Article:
Do not be anxious about anything, but in every situation, by prayer and petition, with thanksgiving, present your requests to God. And the peace of God, which transcends all understanding, will guard your hearts and your minds in Christ Jesus.”
Then the King will say to those on his right, ‘Come, you who are blessed by the Divine, inherit the kin-dom prepared for you from the foundation of the world. For I was hungry and you gave me food, I was thirsty and you gave me drink, I was a stranger and you welcomed me, I was naked and you clothed me, I was sick and you visited me, I was in prison and you came to me.’
Matthew 25: 34-36
It often seems as though the notion of Peace is portrayed in a fashion designed to make it seem either ineffective or unattractive. Sure, we all yearn for a sense of peace in our own lives, by which we generally mean a life in which the levels of stress dissipate to something more manageable, or perhaps we would like to be able to make personally beneficial decisions in our lives, without the claw of conscience pricking at us. We sit in meditation, or do our Yoga, or tend our gardens, or switch to decaf, in pursuit of that inner calm, but that isn’t Peace, not really, not with a capital P.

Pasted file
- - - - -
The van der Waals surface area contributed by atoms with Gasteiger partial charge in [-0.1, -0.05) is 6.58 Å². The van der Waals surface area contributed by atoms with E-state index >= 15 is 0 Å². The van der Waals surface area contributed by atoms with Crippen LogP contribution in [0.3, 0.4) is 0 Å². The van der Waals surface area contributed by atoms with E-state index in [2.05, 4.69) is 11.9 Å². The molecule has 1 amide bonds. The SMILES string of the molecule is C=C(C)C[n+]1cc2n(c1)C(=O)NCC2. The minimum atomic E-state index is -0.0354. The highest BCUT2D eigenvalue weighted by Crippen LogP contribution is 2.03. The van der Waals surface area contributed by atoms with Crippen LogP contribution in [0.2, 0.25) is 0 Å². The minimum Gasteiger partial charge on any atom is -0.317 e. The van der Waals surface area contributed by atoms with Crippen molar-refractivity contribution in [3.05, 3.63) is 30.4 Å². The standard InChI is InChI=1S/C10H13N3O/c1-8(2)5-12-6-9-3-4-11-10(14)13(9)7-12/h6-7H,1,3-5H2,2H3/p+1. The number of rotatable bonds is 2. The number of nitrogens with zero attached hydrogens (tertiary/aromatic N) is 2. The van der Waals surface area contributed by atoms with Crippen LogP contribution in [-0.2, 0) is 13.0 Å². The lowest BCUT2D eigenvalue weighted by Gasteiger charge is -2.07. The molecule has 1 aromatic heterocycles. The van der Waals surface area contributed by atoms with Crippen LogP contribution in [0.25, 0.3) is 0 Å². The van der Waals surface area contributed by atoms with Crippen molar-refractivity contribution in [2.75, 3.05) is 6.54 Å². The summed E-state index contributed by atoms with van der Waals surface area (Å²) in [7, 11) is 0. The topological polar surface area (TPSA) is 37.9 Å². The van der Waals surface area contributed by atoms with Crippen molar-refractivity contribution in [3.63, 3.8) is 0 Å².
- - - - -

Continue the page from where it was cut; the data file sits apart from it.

It is interesting that, in our current political climate, there is such a profound gap between candidates who, recognizing the shape of a global economy, wish to pursue policies of cooperation and mutual benefit, and those who want to sell us on the Might Makes Right, Winner Takes All, policies of Empire. In these circumstances the notions of Peace are often cast aside as strategies for losers, or conveyed with a sense of the Pax Romana, the Peace enforced at the end of a sword. I’m telling you, it has a bad rap.
And rightly so, for Peace, in the biblical sense, is neither a warm fuzzy toddy for the soul, nor is it the conquest of military might. Peace, in the biblical sense is never far from the notion of Justice, we cannot have the one without working for the other. As the well worn bumper sticker suggests, “if you want Peace, pursue Justice.” You see, the ancients knew full well that Peace can never be achieved in isolation, we cannot have it just for ourselves.
“Peace and love are always alive in us, but we are not always alive to peace and love.”
Julian of Norwich
“It is not enough to say that love of God is inseparable from the love of one’s neighbor. It must be added that love of God is unavoidably expressed through love of one’s neighbor Conversion to (God) implies conversion to the neighbor.”